Enjoy your next adventure through common sense and thoughtful preparation!

Gaye started Backdoor Survival to share her angst and concern about our deteriorating economy and its impact on ordinary, middle-class folks. She also wanted to become a prepper of the highest order and to share her knowledge as she learned it along the way. She considers her sharing of knowledge her way of giving back and as always, we at Activist Post are grateful for her contributions.

‘We were told to lie’ – Bank of America employees open up about foreclosure practices

Photo of Bank of America ATM Machine by Brian ...
 (Photo credit: Wikipedia)
Employees of Bank of America say they were encouraged to lie to customers and were even rewarded for foreclosing on homes, staffers of the financial giant claim in new court documents.
Sworn statements from several Bank of America employees contain a number of damning allegations, the latest claims entered as evidence in a multi-state class action lawsuit that challenges the bank’s history with foreclosures.
According to testimonies obtained by journalists at ProPublica, supervisors at various Bank of America branches across the United States encouraged employees to regularly deny loan modification applications with no reason. At times, they were told to make up excuses to customers who risked losing their homes.
In one of the sworn statements, an ex-bank staffer said he would be directed to deny upwards of 1,500 loan modification applications at a single time with no apparent reason.
“To justify the denials, employees produced fictitious reasons, for instance saying the homeowner had not sent in the required documents, when in actuality, they had,” William Wilson, Jr., a former underwriter for the bank, wrote in his statement.
Elsewhere in his testimony, Wilson wrote that he was instructed to deny any applications for the Obama administration-created Home Affordable Modification Program (HAMP) that were older than 60 days, even in instances in “which the homeowner had provided all required financial documents and fully complied with the terms of a Trial Period Plan.”
Simone Gordon, a senior collector at B of A from 2007 through 2012, said, “We were told to lie to customers and claim that Bank of America had not received documents it had requested.”
“We were told that admitting that the Bank received documents ‘would open a can of worms,’” Gordon said, since the bank was regularly understaffed with regards to the process of reviewing the applications.
An average underwriter at B of A could have 400 outstanding applications awaiting review at any time, Gordon said in her statement. She also said collectors “who placed ten or more accounts into foreclosure in a given month received a $500 bonus.”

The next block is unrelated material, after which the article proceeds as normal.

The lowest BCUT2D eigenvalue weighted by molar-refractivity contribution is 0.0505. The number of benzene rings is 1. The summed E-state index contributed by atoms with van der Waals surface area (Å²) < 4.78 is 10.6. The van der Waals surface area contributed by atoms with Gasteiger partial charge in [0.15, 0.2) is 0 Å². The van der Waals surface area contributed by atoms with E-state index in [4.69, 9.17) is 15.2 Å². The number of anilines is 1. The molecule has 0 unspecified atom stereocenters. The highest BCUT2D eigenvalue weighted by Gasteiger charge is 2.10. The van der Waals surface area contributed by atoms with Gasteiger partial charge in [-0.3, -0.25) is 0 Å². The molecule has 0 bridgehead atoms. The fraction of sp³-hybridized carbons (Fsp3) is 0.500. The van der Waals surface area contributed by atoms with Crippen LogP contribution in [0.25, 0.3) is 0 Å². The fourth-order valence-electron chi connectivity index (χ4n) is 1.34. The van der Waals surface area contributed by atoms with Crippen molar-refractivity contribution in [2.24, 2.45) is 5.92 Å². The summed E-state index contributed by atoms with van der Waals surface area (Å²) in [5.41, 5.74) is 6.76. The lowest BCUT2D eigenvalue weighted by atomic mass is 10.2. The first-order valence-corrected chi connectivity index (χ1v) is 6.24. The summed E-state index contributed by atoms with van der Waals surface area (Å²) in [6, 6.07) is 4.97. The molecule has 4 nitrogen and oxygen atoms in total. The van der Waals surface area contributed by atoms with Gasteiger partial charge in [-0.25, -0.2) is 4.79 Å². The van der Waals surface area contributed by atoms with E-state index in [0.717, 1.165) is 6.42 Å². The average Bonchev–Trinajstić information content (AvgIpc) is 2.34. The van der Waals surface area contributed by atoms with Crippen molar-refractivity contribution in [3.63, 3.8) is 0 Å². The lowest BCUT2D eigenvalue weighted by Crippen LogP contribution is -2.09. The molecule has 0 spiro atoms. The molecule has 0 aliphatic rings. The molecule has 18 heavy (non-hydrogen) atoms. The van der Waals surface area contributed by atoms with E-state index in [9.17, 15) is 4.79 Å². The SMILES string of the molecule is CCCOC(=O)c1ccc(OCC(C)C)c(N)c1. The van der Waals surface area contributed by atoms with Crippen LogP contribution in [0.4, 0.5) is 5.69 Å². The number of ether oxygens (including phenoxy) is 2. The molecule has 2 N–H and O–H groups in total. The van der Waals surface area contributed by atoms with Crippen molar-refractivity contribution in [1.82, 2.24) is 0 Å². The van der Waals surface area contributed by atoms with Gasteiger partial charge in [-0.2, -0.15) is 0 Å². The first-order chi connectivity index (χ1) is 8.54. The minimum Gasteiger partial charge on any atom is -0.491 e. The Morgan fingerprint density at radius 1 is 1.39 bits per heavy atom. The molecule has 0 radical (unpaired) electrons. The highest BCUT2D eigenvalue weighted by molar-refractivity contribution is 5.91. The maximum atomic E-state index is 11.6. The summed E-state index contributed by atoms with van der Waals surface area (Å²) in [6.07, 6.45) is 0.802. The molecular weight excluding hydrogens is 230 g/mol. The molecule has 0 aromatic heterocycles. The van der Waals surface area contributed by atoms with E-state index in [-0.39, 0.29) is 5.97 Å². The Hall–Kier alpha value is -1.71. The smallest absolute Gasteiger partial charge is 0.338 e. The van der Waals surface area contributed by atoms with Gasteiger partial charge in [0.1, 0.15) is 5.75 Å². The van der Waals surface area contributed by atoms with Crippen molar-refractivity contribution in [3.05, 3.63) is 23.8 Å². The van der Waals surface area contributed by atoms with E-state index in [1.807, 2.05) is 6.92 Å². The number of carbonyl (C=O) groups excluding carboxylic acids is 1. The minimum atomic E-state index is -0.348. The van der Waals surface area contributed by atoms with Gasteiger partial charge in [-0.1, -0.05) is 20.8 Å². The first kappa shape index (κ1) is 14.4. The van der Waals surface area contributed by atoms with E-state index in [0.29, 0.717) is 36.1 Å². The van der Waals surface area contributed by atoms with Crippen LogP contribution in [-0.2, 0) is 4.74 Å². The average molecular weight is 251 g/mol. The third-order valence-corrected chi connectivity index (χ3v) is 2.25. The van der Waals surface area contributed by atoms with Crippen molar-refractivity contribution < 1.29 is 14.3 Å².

“Bank of America also gave employees gift cards to retail stores like Target or Bed Bath and Beyond as rewards for placing accounts into foreclosure,” she said.
Gordon also said that site leaders regularly instructed employees to prolong the loan modification process for customers because the longer proceedings were delayed, “the more fees Bank of America would collect.”
The statements were filed in federal court in Boston, Massachusetts last week, and the bank has already responded by condemning the claims.
“We continue to demonstrate our commitment to assisting customers who are at risk of foreclosure and, at best, these attorneys are painting a false picture of the bank’s practices and the dedication of our employees,” the bank said in an official statement. “While we will address the declarations in more depth when we file our opposition to plaintiffs’ motion next month, suffice it is to say that each of the declarations is rife with factual inaccuracies.”
Even outside of the bank, though, others in the industry say they suspect these practices indeed occurred.
“I’ve seen all of those things that this lawsuit has mentioned. Yes I have,” Jason McGrath a foreclosure attorney in Charlotte, North Caroline, told WSOCTV News. “It’s one of those things that it’s great for folks like me because we experience this on a day-to-day basis and we are finally glad to see it see the light of day,” he continued. “Some of my clients say I’m so glad to hear you tell me other people are going through this and it’s not just me. It’s weird since they feel better that other people are going through this as well.”
Christy Romero, the special inspector general of the Troubled Asset Relief Program, told Bloomberg that “It goes without saying that this is an outright abuse of consumers and government mortgage-assistance programs.”
The statements are just some of the latest testimonies against the bank, certainly not the first. Last year, Bank of America was among five mortgage servicers that divvied out a $25 billion settlement to state and federal regulators after coming under fire for their foreclosing practices.

Peter Schiff: Fed Is Trying to Reflate a Phony Economy

The American prison system is so massive that its estimated turnover of $74 billion eclipses the GDP of 133 nations.

The American prison system is massive. So massive that its estimated turnover of $74 billion eclipses the GDP of 133 nations. What is perhaps most unsettling about this fun fact is that it is the American taxpayer who foots the bill, and is increasingly padding the pockets of publicly traded corporations like Corrections Corporation of America and GEO Group. Combined both companies generated over $2.53 billion in revenue in 2012, and represent more than half of the private prison business. So what exactly makes the business of incarcerating Americans so lucrative?